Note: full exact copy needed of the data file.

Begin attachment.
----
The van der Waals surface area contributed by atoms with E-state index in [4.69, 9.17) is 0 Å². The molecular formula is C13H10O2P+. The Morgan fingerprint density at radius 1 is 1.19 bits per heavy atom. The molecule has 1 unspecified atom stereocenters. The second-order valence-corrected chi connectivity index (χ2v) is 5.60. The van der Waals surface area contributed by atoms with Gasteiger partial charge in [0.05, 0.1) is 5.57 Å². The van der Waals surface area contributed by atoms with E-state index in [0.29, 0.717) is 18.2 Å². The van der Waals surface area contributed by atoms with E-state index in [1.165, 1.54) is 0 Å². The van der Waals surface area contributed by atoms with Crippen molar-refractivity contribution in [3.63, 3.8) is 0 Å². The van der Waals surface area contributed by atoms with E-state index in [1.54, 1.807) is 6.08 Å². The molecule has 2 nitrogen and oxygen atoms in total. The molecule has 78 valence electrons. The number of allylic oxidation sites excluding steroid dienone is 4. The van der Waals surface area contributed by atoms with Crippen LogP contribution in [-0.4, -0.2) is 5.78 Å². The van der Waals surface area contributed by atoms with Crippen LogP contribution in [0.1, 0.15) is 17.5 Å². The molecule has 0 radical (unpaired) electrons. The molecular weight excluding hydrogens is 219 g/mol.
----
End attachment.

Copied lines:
The van der Waals surface area contributed by atoms with E-state index in [4.69, 9.17) is 0 Å². The molecular formula is C13H10O2P+. The Morgan fingerprint density at radius 1 is 1.19 bits per heavy atom. The molecule has 1 unspecified atom stereocenters. The second-order valence-corrected chi connectivity index (χ2v) is 5.60. The van der Waals surface area contributed by atoms with Gasteiger partial charge in [0.05, 0.1) is 5.57 Å². The van der Waals surface area contributed by atoms with E-state index in [0.29, 0.717) is 18.2 Å². The van der Waals surface area contributed by atoms with E-state index in [1.165, 1.54) is 0 Å². The van der Waals surface area contributed by atoms with Crippen molar-refractivity contribution in [3.63, 3.8) is 0 Å². The van der Waals surface area contributed by atoms with E-state index in [1.54, 1.807) is 6.08 Å². The molecule has 2 nitrogen and oxygen atoms in total. The molecule has 78 valence electrons. The number of allylic oxidation sites excluding steroid dienone is 4. The van der Waals surface area contributed by atoms with Crippen LogP contribution in [-0.4, -0.2) is 5.78 Å². The van der Waals surface area contributed by atoms with Crippen LogP contribution in [0.1, 0.15) is 17.5 Å². The molecule has 0 radical (unpaired) electrons. The molecular weight excluding hydrogens is 219 g/mol.